Clodagh Whelan from The Alzheimer Society of Ireland (ASI) was next, with a talk about "Using elections and the budget submission as key campaigning opportunities". She began by saying that her main focus would be on how to talk to policymakers. Ireland, she noted, is famous for its storytelling, and this is something she brings into her policy work, which helps convey messages to policymakers and the general public in an engaging and clear manner. Our organisations and academics need a reason to come together, and opportunities to do so, she stressed, and these national opportunities are really important. At the ASI, they have found that personal stories coupled with evidence work best. Making it personal makes it harder to say no. In Ireland politics is local and people want to know what is happening in their area. The ASI therefore sends local politicians data about their area, so that they are well-informed. She also stressed the importance of "keeping it simple", and laid out some actions taken before, during and after each campaign. Before: Gather evidence and create reports. A lot of smaller government departments don’t have time to do this, so bringing this to them is helpful. The context is important too, for instance COVID is the obvious context, just now. Considering the context of the policymakers themselves and of their parties is important too, she noted. During: Most people want to help and we need to help them to do that. Giving them straightforward and accessible ways to do so, being upfront and honest about where we are and what we need, usually works well, she said. Keeping the story going is also hugely important, for example if a campaign is taking place over a few weeks, they try to have several outputs throughout. After: The ASI reviews its work to see what went well and what didn’t. They ask people with dementia, carers and organisations for feedback, as well as asking politicians during their "downtime" (i.e. not during the run-up to an election). She particularly stressed asking policymakers if there is a reason they are saying no that you are unaware of, as this helps to shape future campaigns and approaches. She also highlighted the importance of engaging with "grassroots" and thanking them for their support. In closing, she conceded that this straightforward approach will not always get you what you want and things certainly don't move quickly, but said that "taking the incremental wins" and focusing on the progress made is the best way to keep up hope. Dementia is a huge political and social issue, and it will not be solved with one single campaign.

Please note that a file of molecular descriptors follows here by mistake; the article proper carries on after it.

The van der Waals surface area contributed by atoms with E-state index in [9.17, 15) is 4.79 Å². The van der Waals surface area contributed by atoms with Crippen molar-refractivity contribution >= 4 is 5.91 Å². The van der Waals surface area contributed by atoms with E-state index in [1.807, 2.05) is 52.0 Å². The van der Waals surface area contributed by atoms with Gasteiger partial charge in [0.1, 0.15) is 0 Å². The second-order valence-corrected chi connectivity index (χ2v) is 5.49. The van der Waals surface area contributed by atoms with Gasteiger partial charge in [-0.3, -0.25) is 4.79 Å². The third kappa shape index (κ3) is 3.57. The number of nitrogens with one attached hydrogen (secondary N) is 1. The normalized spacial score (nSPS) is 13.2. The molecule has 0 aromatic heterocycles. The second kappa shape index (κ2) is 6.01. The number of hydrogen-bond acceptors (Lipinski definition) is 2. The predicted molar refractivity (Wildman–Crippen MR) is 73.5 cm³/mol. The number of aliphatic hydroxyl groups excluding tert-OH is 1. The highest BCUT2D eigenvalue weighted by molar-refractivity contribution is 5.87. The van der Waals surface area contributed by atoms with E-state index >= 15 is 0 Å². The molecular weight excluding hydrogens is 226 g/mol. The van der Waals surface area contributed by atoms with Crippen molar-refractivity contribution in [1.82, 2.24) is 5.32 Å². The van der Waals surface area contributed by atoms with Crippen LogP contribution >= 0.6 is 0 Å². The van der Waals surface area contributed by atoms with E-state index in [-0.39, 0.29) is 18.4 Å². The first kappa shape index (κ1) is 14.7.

Following these three presentations at a national level, the final one was given by Melissa Mitchell and Susan Wile Schwarz of the Global Coalition on Ageing (GCOA), USA. They gave delegates a preview of the GCOA's upcoming publication, "The Alzheimer’s Innovation Readiness Index", and looked at ways in which it might be used as a tool to effect change at national level. The publication will be out in late October, so we cannot share the details at this time, but will report on the launch when it happens, so watch this space! Jean Georges complimented all the speakers on their informative and engaging presentations and on the interesting initiatives mentioned and advice given on how we can all work better together and with policy makers. Our next Academy session will take place on 13 October 2021 and will look at dementia-friendly initiatives.